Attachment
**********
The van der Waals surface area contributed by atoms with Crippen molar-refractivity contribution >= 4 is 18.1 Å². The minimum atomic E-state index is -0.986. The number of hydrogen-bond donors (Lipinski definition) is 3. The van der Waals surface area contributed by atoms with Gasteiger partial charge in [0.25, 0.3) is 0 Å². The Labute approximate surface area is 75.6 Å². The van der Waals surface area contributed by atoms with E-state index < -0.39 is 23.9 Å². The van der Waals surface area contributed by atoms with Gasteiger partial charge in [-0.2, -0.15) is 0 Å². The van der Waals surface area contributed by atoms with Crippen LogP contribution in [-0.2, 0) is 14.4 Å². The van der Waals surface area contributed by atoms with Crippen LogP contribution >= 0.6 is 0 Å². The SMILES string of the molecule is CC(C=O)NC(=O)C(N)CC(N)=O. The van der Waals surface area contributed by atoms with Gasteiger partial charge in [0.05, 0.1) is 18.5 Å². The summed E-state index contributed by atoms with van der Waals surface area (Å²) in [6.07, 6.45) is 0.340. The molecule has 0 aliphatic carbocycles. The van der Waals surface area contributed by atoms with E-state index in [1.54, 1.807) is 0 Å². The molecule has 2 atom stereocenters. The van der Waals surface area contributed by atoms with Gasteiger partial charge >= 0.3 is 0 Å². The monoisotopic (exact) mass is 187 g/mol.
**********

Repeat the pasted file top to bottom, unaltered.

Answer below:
The van der Waals surface area contributed by atoms with Crippen molar-refractivity contribution >= 4 is 18.1 Å². The minimum atomic E-state index is -0.986. The number of hydrogen-bond donors (Lipinski definition) is 3. The van der Waals surface area contributed by atoms with Gasteiger partial charge in [0.25, 0.3) is 0 Å². The Labute approximate surface area is 75.6 Å². The van der Waals surface area contributed by atoms with E-state index < -0.39 is 23.9 Å². The van der Waals surface area contributed by atoms with Gasteiger partial charge in [-0.2, -0.15) is 0 Å². The van der Waals surface area contributed by atoms with Crippen LogP contribution in [-0.2, 0) is 14.4 Å². The van der Waals surface area contributed by atoms with Crippen LogP contribution >= 0.6 is 0 Å². The SMILES string of the molecule is CC(C=O)NC(=O)C(N)CC(N)=O. The van der Waals surface area contributed by atoms with Gasteiger partial charge in [0.05, 0.1) is 18.5 Å². The summed E-state index contributed by atoms with van der Waals surface area (Å²) in [6.07, 6.45) is 0.340. The molecule has 0 aliphatic carbocycles. The van der Waals surface area contributed by atoms with E-state index in [1.54, 1.807) is 0 Å². The molecule has 2 atom stereocenters. The van der Waals surface area contributed by atoms with Gasteiger partial charge >= 0.3 is 0 Å². The monoisotopic (exact) mass is 187 g/mol.